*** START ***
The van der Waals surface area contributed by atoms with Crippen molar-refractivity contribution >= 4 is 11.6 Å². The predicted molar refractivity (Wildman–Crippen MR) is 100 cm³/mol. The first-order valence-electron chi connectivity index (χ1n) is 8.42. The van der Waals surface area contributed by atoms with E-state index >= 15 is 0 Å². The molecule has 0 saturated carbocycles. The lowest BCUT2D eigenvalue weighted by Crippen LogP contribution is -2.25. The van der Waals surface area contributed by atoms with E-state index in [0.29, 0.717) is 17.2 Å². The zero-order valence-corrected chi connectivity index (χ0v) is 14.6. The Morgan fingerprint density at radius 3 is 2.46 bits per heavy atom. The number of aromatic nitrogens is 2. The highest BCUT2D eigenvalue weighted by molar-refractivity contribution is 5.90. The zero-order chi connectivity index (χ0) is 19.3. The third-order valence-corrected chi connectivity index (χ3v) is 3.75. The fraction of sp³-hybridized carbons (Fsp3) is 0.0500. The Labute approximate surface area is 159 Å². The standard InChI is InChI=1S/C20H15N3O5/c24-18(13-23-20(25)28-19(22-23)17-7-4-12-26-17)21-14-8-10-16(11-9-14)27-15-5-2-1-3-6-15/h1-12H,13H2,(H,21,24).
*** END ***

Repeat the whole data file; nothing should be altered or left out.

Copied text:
The van der Waals surface area contributed by atoms with Crippen molar-refractivity contribution >= 4 is 11.6 Å². The predicted molar refractivity (Wildman–Crippen MR) is 100 cm³/mol. The first-order valence-electron chi connectivity index (χ1n) is 8.42. The van der Waals surface area contributed by atoms with E-state index >= 15 is 0 Å². The molecule has 0 saturated carbocycles. The lowest BCUT2D eigenvalue weighted by Crippen LogP contribution is -2.25. The van der Waals surface area contributed by atoms with E-state index in [0.29, 0.717) is 17.2 Å². The zero-order valence-corrected chi connectivity index (χ0v) is 14.6. The Morgan fingerprint density at radius 3 is 2.46 bits per heavy atom. The number of aromatic nitrogens is 2. The highest BCUT2D eigenvalue weighted by molar-refractivity contribution is 5.90. The zero-order chi connectivity index (χ0) is 19.3. The third-order valence-corrected chi connectivity index (χ3v) is 3.75. The fraction of sp³-hybridized carbons (Fsp3) is 0.0500. The Labute approximate surface area is 159 Å². The standard InChI is InChI=1S/C20H15N3O5/c24-18(13-23-20(25)28-19(22-23)17-7-4-12-26-17)21-14-8-10-16(11-9-14)27-15-5-2-1-3-6-15/h1-12H,13H2,(H,21,24).